The issue of how shocks affect health care utilization has been extensively studied, with fewer studies on the impact of shocks on preventative behavior, including family planning use. Track20’s research makes two important contributions to the literature on impact of shocks in family planning; it is the first to examine impact from the supply side perspective and the first to differentiate between withdrawal of services by type of provider of family planning.
This research measures the impact of shocks in family planning during the Kenya doctors’ and nurses’ Strikes of 2016-2017. The following paper analyzes the distribution of family planning through the public health sector from December 2015 through August 2018, focusing on the dips and recoveries around the two strikes. We include monthly family planning commodity and visits data from the Kenyan District Health Information System. Our analysis finds that declines were greater and more sustained in the nurses’ strike than the doctor’s strike, both in terms of Couple Years of Protection distributed, and individual methods. Immediately following the end of the nurses’ strike, there is a complete recovery in monthly family planning distribution. Survey data shows that after the strike, more women were using methods they received from the private sector and were more likely to have paid for their method.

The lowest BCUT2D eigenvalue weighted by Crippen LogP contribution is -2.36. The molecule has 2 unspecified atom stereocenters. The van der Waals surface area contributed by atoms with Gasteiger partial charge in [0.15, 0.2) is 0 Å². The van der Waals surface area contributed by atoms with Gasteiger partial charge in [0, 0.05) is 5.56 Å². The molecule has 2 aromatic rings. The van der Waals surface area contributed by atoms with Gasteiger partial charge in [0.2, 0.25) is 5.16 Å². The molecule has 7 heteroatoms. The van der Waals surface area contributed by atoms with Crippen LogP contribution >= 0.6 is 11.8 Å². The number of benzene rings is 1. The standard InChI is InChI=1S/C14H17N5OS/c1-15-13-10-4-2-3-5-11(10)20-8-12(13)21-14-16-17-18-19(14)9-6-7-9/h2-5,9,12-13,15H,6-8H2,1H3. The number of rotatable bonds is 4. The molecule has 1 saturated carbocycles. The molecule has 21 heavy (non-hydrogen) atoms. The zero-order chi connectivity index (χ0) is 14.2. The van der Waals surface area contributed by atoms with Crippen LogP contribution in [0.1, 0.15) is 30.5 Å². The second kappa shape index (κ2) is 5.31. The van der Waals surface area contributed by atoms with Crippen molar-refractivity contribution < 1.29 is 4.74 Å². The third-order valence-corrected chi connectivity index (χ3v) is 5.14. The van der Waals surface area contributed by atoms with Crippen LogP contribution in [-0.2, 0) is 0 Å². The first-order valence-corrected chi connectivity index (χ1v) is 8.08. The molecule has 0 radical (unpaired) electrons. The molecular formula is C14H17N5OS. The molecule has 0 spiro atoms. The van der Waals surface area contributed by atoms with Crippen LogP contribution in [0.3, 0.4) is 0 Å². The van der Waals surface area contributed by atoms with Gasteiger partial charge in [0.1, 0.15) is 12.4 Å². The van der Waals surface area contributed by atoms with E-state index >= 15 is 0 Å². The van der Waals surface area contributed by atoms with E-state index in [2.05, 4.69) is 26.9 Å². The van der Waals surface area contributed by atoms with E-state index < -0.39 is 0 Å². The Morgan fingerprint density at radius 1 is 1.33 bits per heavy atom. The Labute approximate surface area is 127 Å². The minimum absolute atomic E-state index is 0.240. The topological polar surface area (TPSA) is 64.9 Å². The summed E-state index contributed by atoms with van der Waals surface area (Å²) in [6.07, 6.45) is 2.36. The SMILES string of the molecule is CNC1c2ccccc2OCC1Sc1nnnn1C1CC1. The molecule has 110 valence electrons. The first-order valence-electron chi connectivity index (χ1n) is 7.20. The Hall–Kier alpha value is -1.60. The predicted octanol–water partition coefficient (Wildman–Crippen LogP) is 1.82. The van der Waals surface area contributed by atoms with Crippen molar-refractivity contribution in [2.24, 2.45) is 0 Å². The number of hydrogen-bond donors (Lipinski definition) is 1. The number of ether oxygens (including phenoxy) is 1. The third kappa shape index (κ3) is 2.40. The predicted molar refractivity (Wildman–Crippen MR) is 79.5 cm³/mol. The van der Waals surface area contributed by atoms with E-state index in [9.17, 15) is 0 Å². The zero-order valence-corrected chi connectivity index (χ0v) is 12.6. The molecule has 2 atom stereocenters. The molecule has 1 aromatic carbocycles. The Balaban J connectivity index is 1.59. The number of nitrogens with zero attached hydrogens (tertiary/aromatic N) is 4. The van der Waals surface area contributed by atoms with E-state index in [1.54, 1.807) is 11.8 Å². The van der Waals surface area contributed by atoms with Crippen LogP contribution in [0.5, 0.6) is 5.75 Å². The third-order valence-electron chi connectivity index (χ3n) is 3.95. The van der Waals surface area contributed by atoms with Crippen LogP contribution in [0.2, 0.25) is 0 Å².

Read the full paper here:
Presentation given at the Population Association of America 2019 annual meeting: